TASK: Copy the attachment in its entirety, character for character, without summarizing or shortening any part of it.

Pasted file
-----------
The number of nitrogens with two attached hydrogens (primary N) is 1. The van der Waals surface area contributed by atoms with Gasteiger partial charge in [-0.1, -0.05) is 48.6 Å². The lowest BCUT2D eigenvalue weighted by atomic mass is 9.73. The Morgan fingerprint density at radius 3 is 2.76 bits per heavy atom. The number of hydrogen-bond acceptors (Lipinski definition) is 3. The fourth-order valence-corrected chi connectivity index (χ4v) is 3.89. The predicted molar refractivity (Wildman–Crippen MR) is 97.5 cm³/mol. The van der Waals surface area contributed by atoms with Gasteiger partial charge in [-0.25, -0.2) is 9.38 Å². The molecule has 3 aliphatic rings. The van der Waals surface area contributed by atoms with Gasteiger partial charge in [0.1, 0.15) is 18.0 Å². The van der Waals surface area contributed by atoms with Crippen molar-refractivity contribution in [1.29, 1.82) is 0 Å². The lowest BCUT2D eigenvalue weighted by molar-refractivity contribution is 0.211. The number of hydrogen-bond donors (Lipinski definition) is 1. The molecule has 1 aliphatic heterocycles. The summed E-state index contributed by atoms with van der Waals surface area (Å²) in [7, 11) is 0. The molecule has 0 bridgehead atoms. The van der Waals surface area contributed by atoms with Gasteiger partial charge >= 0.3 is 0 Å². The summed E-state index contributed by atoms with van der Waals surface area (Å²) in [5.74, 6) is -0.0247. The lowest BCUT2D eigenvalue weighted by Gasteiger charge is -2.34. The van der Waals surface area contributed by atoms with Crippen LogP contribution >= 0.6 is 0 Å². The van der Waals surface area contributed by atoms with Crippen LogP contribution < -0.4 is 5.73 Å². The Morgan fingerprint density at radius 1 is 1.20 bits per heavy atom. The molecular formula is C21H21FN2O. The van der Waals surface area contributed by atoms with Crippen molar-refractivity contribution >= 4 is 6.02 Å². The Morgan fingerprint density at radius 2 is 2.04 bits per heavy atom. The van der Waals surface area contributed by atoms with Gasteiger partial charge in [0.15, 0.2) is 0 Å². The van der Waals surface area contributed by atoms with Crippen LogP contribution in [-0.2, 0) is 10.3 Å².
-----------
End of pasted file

The number of nitrogens with two attached hydrogens (primary N) is 1. The van der Waals surface area contributed by atoms with Gasteiger partial charge in [-0.1, -0.05) is 48.6 Å². The lowest BCUT2D eigenvalue weighted by atomic mass is 9.73. The Morgan fingerprint density at radius 3 is 2.76 bits per heavy atom. The number of hydrogen-bond acceptors (Lipinski definition) is 3. The fourth-order valence-corrected chi connectivity index (χ4v) is 3.89. The predicted molar refractivity (Wildman–Crippen MR) is 97.5 cm³/mol. The van der Waals surface area contributed by atoms with Gasteiger partial charge in [-0.25, -0.2) is 9.38 Å². The molecule has 3 aliphatic rings. The van der Waals surface area contributed by atoms with Gasteiger partial charge in [0.1, 0.15) is 18.0 Å². The van der Waals surface area contributed by atoms with Crippen molar-refractivity contribution in [1.29, 1.82) is 0 Å². The lowest BCUT2D eigenvalue weighted by molar-refractivity contribution is 0.211. The number of hydrogen-bond donors (Lipinski definition) is 1. The molecule has 1 aliphatic heterocycles. The summed E-state index contributed by atoms with van der Waals surface area (Å²) in [7, 11) is 0. The molecule has 0 bridgehead atoms. The van der Waals surface area contributed by atoms with Gasteiger partial charge >= 0.3 is 0 Å². The summed E-state index contributed by atoms with van der Waals surface area (Å²) in [5.74, 6) is -0.0247. The lowest BCUT2D eigenvalue weighted by Gasteiger charge is -2.34. The van der Waals surface area contributed by atoms with Crippen LogP contribution >= 0.6 is 0 Å². The van der Waals surface area contributed by atoms with Crippen LogP contribution < -0.4 is 5.73 Å². The Morgan fingerprint density at radius 1 is 1.20 bits per heavy atom. The molecular formula is C21H21FN2O. The van der Waals surface area contributed by atoms with Crippen molar-refractivity contribution >= 4 is 6.02 Å². The Morgan fingerprint density at radius 2 is 2.04 bits per heavy atom. The van der Waals surface area contributed by atoms with Gasteiger partial charge in [0.15, 0.2) is 0 Å². The van der Waals surface area contributed by atoms with Crippen LogP contribution in [-0.2, 0) is 10.3 Å².